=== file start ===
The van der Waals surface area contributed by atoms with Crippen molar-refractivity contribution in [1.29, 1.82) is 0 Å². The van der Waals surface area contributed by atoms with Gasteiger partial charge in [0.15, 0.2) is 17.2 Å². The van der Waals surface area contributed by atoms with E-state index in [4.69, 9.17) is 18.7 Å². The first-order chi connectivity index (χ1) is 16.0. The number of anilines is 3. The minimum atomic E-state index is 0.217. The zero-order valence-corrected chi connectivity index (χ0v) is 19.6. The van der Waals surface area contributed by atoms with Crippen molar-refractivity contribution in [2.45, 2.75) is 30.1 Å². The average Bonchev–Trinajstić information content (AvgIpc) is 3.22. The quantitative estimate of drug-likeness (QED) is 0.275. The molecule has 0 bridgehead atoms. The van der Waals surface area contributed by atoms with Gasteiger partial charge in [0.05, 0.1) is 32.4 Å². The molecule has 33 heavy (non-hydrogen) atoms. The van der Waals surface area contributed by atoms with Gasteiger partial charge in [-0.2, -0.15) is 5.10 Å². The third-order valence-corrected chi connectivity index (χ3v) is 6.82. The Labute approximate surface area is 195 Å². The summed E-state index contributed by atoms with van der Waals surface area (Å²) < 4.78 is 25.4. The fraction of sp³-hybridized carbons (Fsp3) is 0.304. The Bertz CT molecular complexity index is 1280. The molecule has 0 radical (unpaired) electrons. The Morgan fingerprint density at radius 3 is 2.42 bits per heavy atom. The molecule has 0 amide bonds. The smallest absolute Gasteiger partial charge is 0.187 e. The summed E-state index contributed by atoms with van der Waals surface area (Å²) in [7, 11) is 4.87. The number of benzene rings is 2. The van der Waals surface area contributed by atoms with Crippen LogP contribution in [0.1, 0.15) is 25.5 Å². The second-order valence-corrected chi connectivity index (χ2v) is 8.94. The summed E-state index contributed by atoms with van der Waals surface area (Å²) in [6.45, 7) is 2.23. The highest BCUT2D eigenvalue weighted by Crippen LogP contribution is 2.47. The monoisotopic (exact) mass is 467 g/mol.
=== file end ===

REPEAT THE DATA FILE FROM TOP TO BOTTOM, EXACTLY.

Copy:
The van der Waals surface area contributed by atoms with Crippen molar-refractivity contribution in [1.29, 1.82) is 0 Å². The van der Waals surface area contributed by atoms with Gasteiger partial charge in [0.15, 0.2) is 17.2 Å². The van der Waals surface area contributed by atoms with E-state index in [4.69, 9.17) is 18.7 Å². The first-order chi connectivity index (χ1) is 16.0. The number of anilines is 3. The minimum atomic E-state index is 0.217. The zero-order valence-corrected chi connectivity index (χ0v) is 19.6. The van der Waals surface area contributed by atoms with Crippen molar-refractivity contribution in [2.45, 2.75) is 30.1 Å². The average Bonchev–Trinajstić information content (AvgIpc) is 3.22. The quantitative estimate of drug-likeness (QED) is 0.275. The molecule has 0 bridgehead atoms. The van der Waals surface area contributed by atoms with Gasteiger partial charge in [0.05, 0.1) is 32.4 Å². The molecule has 33 heavy (non-hydrogen) atoms. The van der Waals surface area contributed by atoms with Gasteiger partial charge in [-0.2, -0.15) is 5.10 Å². The third-order valence-corrected chi connectivity index (χ3v) is 6.82. The Labute approximate surface area is 195 Å². The summed E-state index contributed by atoms with van der Waals surface area (Å²) < 4.78 is 25.4. The fraction of sp³-hybridized carbons (Fsp3) is 0.304. The Bertz CT molecular complexity index is 1280. The molecule has 0 radical (unpaired) electrons. The Morgan fingerprint density at radius 3 is 2.42 bits per heavy atom. The molecule has 0 amide bonds. The smallest absolute Gasteiger partial charge is 0.187 e. The summed E-state index contributed by atoms with van der Waals surface area (Å²) in [7, 11) is 4.87. The number of benzene rings is 2. The van der Waals surface area contributed by atoms with Crippen LogP contribution in [0.1, 0.15) is 25.5 Å². The second-order valence-corrected chi connectivity index (χ2v) is 8.94. The summed E-state index contributed by atoms with van der Waals surface area (Å²) in [6.45, 7) is 2.23. The highest BCUT2D eigenvalue weighted by Crippen LogP contribution is 2.47. The monoisotopic (exact) mass is 467 g/mol.